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Botanical Name: Allium pendulinum
Species: A. pendulinum
*Allium album Spreng. 1825, illegitimate homonym not Santi 1795 nor F. Delaroche 1810
*Allium triquetrum Sebast. & Mauri 1818, illegitimate homonym not L. 1753 nor Lour. 1790 nor Schrad. ex Schult. & Schult f. 1830
*Allium triquetrum var. pendulinum (Ten.) Regel
*Allium triquetrum subsp. pendulinum (Ten.) K.Richt.
*Nectaroscordum pendulinum (Ten.) Galasso & Banfi
Common Name: Italian garlic
Habitat : Allium pendulinum is native to Europe – Mediterranean. It grows on shady damp locations and woods.
Allium pendulinum is a perennial herb up to 25 cm tall but usually much shorter. It generally produces only leaves, both of which wither before flowering time. There is no spathe at flowering time. Umbel has only a few flowers, usually less than 10, all on long pedicels and very often drooping (nodding, hanging downward). Tepals are white, each with three thin prominent green veins; anthers cream; ovary at flowering time green.
The flowers are hermaphrodite (have both male and female organs) and are pollinated by Bees, insects.Suitable for: light (sandy) and medium (loamy) soils and prefers well-drained soil. Suitable pH: acid, neutral and basic (alkaline) soils. It can grow in semi-shade (light woodland). It prefers moist soil.
Prefers a sunny position in a light well-drained soil. Succeeds in light shade, growing well in light woodland. Closely related to A. triquetrum, although we have found no written records of its edibility, it can be used in all the same ways as A. triquetrum. The bulbs should be planted fairly deeply. Most members of this genus are intolerant of competition from other growing plants. Grows well with most plants, especially roses, carrots, beet and chamomile, but it inhibits the growth of legumes. This plant is a bad companion for alfalfa, each species negatively affecting the other. Members of this genus are rarely if ever troubled by browsing deer.
Seed – sow spring in a cold frame. Prick out the seedlings into individual pots when they are large enough to handle – if you want to produce clumps more quickly then put three plants in each pot. Grow them on in the greenhouse for at least their first winter and plant them out into their permanent positions in spring once they are growing vigorously and are large enough. Division in spring. The plants divide successfully at any time in the growing season, pot up the divisions in a cold frame or greenhouse until they are growing well and then plant them out into their permanent positions.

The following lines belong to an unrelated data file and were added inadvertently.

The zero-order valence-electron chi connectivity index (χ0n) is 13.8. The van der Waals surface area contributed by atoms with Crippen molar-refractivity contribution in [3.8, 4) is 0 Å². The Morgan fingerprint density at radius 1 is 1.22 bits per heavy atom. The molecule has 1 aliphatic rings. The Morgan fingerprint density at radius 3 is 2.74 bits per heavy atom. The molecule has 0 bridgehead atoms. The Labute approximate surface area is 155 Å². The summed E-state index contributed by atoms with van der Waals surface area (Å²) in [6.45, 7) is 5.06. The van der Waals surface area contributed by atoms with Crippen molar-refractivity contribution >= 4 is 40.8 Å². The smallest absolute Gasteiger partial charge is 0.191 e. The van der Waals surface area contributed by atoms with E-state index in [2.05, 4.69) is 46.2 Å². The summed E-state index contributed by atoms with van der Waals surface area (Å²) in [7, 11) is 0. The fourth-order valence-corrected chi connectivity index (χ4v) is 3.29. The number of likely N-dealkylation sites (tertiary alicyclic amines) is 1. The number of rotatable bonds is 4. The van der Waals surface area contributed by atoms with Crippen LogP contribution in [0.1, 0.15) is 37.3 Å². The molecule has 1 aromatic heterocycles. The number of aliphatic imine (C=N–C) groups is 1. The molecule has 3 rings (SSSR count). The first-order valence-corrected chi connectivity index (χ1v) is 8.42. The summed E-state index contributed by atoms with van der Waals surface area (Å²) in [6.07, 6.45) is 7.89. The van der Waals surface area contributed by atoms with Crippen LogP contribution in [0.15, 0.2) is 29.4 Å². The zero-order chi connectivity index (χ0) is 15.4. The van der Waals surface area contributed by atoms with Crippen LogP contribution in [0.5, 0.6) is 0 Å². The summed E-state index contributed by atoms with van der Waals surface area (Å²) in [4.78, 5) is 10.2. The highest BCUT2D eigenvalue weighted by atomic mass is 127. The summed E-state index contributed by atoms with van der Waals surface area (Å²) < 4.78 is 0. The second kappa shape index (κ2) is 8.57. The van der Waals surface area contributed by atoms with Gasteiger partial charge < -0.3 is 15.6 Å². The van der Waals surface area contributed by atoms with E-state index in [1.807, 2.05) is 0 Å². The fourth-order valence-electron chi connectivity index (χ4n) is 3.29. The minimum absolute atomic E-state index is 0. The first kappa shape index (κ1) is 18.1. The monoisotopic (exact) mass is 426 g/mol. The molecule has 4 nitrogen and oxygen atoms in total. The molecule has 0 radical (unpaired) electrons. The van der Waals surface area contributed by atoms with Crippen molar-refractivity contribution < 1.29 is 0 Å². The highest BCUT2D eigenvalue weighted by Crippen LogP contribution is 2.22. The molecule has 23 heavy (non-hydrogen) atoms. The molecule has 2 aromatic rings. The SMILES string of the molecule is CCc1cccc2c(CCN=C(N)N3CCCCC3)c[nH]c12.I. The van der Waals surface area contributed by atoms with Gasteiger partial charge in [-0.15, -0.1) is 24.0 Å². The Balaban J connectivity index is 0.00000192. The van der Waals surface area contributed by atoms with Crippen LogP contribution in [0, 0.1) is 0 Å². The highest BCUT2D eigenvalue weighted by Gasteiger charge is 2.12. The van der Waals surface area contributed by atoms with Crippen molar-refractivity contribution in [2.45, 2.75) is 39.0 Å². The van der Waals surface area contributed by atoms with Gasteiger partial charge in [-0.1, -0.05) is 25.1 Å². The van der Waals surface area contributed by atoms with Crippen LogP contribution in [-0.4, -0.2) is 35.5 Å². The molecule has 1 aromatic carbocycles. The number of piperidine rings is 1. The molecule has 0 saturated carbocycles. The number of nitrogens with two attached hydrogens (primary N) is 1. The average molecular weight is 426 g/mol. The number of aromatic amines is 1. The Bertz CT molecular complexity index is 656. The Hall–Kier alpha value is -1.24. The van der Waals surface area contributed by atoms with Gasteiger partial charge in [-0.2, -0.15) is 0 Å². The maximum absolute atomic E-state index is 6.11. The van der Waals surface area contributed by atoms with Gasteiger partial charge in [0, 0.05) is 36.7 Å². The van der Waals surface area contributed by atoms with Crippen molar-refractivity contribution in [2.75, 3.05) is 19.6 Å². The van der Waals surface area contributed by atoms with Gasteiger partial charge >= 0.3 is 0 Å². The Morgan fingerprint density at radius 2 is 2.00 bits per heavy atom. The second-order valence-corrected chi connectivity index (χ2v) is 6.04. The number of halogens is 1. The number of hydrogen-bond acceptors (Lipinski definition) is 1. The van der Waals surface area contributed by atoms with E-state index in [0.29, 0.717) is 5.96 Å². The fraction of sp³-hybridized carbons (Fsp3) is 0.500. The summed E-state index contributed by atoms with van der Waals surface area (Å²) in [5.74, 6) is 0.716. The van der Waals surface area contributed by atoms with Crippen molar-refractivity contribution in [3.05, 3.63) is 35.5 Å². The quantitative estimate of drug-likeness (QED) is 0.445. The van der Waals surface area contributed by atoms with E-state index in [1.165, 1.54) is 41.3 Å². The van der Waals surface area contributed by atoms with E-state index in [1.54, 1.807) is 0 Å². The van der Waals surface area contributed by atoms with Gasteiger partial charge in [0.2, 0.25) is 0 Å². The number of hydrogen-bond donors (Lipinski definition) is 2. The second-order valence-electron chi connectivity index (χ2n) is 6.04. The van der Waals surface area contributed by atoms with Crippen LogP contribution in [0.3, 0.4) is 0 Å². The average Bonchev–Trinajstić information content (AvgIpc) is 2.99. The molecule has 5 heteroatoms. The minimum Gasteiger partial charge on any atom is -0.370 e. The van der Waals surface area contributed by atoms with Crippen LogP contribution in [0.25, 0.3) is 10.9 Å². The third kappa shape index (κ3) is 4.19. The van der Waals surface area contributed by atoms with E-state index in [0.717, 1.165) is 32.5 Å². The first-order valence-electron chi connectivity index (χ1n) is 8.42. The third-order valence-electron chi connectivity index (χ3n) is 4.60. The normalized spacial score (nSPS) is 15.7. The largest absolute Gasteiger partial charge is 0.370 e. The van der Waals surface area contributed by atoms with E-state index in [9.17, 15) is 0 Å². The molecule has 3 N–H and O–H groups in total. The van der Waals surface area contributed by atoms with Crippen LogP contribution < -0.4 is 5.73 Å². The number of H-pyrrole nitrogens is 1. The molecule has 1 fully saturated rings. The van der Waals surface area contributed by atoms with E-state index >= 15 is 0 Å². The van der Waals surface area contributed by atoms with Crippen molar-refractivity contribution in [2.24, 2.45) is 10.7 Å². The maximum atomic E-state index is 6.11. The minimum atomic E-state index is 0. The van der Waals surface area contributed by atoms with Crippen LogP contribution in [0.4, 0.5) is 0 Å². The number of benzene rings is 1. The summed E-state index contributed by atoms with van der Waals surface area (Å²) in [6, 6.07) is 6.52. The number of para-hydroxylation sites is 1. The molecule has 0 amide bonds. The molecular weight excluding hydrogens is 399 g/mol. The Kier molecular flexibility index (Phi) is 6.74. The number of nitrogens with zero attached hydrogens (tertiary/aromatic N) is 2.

Edible Parts: Flowers; Leaves; Root.
Bulb – raw or cooked. The bulbs are up to 10mm in diameter. Leaves – raw or cooked. Flowers – raw. Used as a garnish on salads.
Although no specific mention of medicinal uses has been seen for this species, members of this genus are in general very healthy additions to the diet. They contain sulphur compounds (which give them their onion flavour) and when added to the diet on a regular basis they help reduce blood cholesterol levels, act as a tonic to the digestive system and also tonify the circulatory system.
The juice of the plant is used as a moth repellent. The whole plant is said to repel insects and moles
Known Hazards: Although no individual reports regarding this species have been seen, there have been cases of poisoning caused by the consumption, in large quantities and by some mammals, of certain members of this genus. Dogs seem to be particularly susceptible.
Disclaimer: This information is not meant to be a substitute for professional medical advise or help. It is always best to consult with a Physician about serious health concerns. This information is in no way intended to diagnose or prescribe remedies.This is purely for educational purpose.